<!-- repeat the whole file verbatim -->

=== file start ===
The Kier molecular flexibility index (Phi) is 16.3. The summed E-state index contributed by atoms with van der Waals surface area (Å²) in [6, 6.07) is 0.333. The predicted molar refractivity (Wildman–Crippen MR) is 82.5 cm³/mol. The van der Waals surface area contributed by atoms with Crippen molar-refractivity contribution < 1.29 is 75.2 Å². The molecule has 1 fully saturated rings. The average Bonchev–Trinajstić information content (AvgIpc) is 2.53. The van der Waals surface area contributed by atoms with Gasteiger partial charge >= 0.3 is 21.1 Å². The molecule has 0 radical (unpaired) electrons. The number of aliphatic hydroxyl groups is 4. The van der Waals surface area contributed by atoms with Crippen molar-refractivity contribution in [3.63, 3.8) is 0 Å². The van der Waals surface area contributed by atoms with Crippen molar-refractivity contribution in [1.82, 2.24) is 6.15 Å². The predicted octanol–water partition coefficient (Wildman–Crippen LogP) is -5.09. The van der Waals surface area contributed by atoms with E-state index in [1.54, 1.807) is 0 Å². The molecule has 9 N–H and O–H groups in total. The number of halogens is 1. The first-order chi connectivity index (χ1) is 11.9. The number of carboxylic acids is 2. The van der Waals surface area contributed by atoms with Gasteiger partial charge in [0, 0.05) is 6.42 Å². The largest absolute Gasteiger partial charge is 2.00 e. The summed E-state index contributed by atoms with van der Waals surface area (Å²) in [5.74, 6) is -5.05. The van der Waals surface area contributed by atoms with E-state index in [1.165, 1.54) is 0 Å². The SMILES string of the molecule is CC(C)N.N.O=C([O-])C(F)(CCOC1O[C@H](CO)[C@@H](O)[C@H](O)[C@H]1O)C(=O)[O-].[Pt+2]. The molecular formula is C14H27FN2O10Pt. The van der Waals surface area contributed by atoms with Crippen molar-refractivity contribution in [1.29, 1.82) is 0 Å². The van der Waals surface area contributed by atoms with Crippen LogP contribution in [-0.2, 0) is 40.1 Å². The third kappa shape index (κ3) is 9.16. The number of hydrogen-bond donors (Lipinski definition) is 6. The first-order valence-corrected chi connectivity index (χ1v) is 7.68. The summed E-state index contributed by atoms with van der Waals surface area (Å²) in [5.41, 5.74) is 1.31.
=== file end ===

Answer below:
The Kier molecular flexibility index (Phi) is 16.3. The summed E-state index contributed by atoms with van der Waals surface area (Å²) in [6, 6.07) is 0.333. The predicted molar refractivity (Wildman–Crippen MR) is 82.5 cm³/mol. The van der Waals surface area contributed by atoms with Crippen molar-refractivity contribution < 1.29 is 75.2 Å². The molecule has 1 fully saturated rings. The average Bonchev–Trinajstić information content (AvgIpc) is 2.53. The van der Waals surface area contributed by atoms with Gasteiger partial charge >= 0.3 is 21.1 Å². The molecule has 0 radical (unpaired) electrons. The number of aliphatic hydroxyl groups is 4. The van der Waals surface area contributed by atoms with Crippen molar-refractivity contribution in [3.63, 3.8) is 0 Å². The van der Waals surface area contributed by atoms with Crippen molar-refractivity contribution in [1.82, 2.24) is 6.15 Å². The predicted octanol–water partition coefficient (Wildman–Crippen LogP) is -5.09. The van der Waals surface area contributed by atoms with E-state index in [1.54, 1.807) is 0 Å². The molecule has 9 N–H and O–H groups in total. The number of halogens is 1. The first-order chi connectivity index (χ1) is 11.9. The number of carboxylic acids is 2. The van der Waals surface area contributed by atoms with Gasteiger partial charge in [0, 0.05) is 6.42 Å². The largest absolute Gasteiger partial charge is 2.00 e. The summed E-state index contributed by atoms with van der Waals surface area (Å²) in [5.74, 6) is -5.05. The van der Waals surface area contributed by atoms with E-state index in [1.165, 1.54) is 0 Å². The SMILES string of the molecule is CC(C)N.N.O=C([O-])C(F)(CCOC1O[C@H](CO)[C@@H](O)[C@H](O)[C@H]1O)C(=O)[O-].[Pt+2]. The molecular formula is C14H27FN2O10Pt. The van der Waals surface area contributed by atoms with Crippen molar-refractivity contribution in [1.29, 1.82) is 0 Å². The van der Waals surface area contributed by atoms with Crippen LogP contribution in [-0.2, 0) is 40.1 Å². The third kappa shape index (κ3) is 9.16. The number of hydrogen-bond donors (Lipinski definition) is 6. The first-order valence-corrected chi connectivity index (χ1v) is 7.68. The summed E-state index contributed by atoms with van der Waals surface area (Å²) in [5.41, 5.74) is 1.31.